National and international environmental experts concluded discussions on migratory fish management and preservation in Cambodia on Wednesday through a workshop facilitated by the US Agency of International Development (USAID) in Phnom Penh.
As an outcome of the two-day workshop, four key indicators have been identified to assist the Ministry of Agriculture, Forestry and Fisheries, in formulating the strategic development framework to ensure the sustainability of freshwater fish supplies in the Kingdom.
The four indicators extend to promoting and enforcing strict regulations to prevent fishery crimes, such as using illegal fishing gears – tube nets, electric device and poison to name a few.
They also include establishing protected areas and developing aquaculture by turning fishing ponds and the flood-prone areas in the forest (freshwater swamp) into sanctuaries for fish.
Moreover, the indicators also cover the provision of training for the fishing communities to jointly preserve fish.
This will happen through the creation of patrol teams, to oversee the protected areas and share technical expertise on fish rearing to boost aquaculture and fill the demand for freshwater fish.
Lastly, the indicators promote the monitoring of output change by creating the medium and long-term strategic plans in five and 10 years.
University of Nevada environmentalist Zeb Hogan said the indicators will include an arrangement of proper passes amid a hydropower dam construction to allow the migratory fish to swim freely through the river.
“As we know, construction of the hydropower dam and use of illegal fishing gear, such as tube nets, along the Mekong river, Tonle Sap river and other S3 rivers – Sre Pok, Sesan and Sekong – have obstructed fish movements,” he said.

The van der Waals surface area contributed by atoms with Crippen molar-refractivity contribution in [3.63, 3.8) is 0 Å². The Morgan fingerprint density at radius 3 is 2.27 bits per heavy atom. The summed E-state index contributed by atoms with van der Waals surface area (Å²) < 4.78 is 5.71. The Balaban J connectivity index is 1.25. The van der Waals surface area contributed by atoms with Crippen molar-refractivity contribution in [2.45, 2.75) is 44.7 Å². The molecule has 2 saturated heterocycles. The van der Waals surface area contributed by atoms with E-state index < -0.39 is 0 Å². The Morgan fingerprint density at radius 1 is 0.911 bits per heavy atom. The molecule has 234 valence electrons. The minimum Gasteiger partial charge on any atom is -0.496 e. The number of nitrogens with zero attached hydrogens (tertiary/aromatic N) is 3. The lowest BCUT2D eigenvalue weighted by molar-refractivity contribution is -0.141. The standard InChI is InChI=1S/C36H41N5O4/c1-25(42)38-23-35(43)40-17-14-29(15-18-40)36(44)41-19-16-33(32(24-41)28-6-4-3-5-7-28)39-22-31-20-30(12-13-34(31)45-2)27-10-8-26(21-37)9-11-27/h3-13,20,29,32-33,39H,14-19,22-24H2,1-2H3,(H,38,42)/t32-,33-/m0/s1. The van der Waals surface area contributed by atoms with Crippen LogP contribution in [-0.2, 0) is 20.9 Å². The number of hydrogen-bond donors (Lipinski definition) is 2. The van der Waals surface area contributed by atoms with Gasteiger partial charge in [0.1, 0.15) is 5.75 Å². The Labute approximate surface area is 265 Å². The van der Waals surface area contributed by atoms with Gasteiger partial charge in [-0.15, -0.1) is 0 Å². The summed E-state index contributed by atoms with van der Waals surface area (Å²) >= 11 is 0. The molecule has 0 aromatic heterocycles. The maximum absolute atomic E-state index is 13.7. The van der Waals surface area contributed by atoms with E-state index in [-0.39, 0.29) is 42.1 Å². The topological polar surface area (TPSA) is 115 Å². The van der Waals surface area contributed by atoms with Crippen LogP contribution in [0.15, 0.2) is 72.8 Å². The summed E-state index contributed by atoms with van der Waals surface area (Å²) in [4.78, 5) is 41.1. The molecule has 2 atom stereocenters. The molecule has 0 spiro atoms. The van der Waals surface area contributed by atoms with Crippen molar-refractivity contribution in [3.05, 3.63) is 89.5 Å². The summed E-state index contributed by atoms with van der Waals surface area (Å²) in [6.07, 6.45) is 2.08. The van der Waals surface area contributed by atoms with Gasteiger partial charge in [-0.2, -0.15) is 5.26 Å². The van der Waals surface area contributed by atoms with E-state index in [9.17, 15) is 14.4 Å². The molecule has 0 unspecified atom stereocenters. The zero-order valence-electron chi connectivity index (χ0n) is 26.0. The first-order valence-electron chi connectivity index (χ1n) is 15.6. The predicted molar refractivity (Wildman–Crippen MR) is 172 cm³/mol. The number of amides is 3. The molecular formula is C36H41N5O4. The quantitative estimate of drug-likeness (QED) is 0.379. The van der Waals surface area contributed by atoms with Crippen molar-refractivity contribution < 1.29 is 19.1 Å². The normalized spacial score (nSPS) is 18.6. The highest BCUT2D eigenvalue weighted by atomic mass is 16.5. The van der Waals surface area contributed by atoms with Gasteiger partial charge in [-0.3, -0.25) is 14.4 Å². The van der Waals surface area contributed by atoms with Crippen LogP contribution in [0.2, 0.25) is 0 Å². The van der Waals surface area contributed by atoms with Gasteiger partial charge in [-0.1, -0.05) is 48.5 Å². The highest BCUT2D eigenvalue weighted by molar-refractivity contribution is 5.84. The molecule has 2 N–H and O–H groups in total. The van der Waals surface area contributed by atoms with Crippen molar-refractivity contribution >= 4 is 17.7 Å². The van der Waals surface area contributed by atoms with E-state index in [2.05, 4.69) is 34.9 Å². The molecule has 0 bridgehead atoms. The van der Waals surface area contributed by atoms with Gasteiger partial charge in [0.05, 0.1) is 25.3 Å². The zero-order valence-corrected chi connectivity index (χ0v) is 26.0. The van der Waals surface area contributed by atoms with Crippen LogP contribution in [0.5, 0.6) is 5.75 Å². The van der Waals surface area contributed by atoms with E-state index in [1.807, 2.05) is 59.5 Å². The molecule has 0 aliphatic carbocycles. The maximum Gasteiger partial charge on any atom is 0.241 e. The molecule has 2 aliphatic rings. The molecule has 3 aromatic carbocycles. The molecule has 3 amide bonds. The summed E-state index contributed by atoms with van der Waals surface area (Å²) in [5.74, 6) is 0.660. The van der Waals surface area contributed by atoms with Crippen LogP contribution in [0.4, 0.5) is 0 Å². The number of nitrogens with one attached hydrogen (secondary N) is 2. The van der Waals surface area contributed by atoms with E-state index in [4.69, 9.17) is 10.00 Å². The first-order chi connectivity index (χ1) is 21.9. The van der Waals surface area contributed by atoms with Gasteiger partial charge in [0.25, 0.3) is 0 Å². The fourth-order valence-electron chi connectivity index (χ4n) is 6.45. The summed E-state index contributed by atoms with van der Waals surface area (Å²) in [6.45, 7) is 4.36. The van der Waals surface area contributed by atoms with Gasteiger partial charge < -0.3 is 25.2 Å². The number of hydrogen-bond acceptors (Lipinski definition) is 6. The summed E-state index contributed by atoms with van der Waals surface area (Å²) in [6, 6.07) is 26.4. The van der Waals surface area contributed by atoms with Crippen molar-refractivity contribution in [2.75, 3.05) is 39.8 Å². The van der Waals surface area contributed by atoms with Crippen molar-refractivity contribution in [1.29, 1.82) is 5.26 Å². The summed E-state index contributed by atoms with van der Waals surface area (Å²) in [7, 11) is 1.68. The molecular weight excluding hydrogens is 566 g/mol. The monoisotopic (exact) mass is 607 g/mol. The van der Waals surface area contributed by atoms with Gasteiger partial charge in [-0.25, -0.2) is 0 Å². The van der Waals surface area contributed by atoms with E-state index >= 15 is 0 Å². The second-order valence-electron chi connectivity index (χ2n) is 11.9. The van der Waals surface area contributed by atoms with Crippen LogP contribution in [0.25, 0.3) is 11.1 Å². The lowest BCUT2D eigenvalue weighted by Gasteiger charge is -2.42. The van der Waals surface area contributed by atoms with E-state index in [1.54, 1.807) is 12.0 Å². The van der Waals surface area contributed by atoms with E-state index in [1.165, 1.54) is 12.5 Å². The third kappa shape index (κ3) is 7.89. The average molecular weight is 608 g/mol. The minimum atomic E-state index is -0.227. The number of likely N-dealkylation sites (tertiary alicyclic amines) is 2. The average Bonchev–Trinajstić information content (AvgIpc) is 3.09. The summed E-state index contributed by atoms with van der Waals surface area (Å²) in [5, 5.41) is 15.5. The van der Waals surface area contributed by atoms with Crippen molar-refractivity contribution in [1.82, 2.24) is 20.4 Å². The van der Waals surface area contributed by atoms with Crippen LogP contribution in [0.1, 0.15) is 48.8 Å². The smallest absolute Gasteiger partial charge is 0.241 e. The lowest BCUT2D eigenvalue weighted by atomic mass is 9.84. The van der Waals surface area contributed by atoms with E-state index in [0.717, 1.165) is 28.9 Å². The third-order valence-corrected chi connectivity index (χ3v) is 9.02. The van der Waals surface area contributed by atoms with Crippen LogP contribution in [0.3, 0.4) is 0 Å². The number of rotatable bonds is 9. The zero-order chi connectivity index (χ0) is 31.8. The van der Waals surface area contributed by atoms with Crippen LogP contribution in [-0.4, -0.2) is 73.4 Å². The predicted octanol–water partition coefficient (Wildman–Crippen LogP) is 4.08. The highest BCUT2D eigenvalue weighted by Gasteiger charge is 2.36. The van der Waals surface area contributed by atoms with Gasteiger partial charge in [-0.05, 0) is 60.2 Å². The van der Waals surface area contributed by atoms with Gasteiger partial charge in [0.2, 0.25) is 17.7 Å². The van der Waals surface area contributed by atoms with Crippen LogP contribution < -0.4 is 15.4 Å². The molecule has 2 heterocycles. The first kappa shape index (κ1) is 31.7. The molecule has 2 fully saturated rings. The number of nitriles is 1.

Furthermore, Hogan said climate change had lessened the amount of water in the river, which led to the dwindling of water current and freshwater swamp, all of which affected fish sustainability.
He added that overfishing is another obstacle for fish sustainability. “It requires the appropriate vision to manage, preserve and develop fish sustainably for the future,” he said.
He also noted that creating the right vision to foster the strategic development plan to sustain fishing resources requires input from all relevant parties for thorough consideration.
The director of the Fisheries Conservation Department, Ouk Vibol, said these indicators can be implemented by decision-makers in the fisheries development strategic policy process to preserve freshwater fish in Cambodia, especially the rare and endangered migrating fish in the long-term.
“Currently, we are working on these and need participation from all involved parties in terms of ideas, techniques and resources to improve the implementation of the strategic policy. It will ensure the sustainability of our fish in the future,” he said.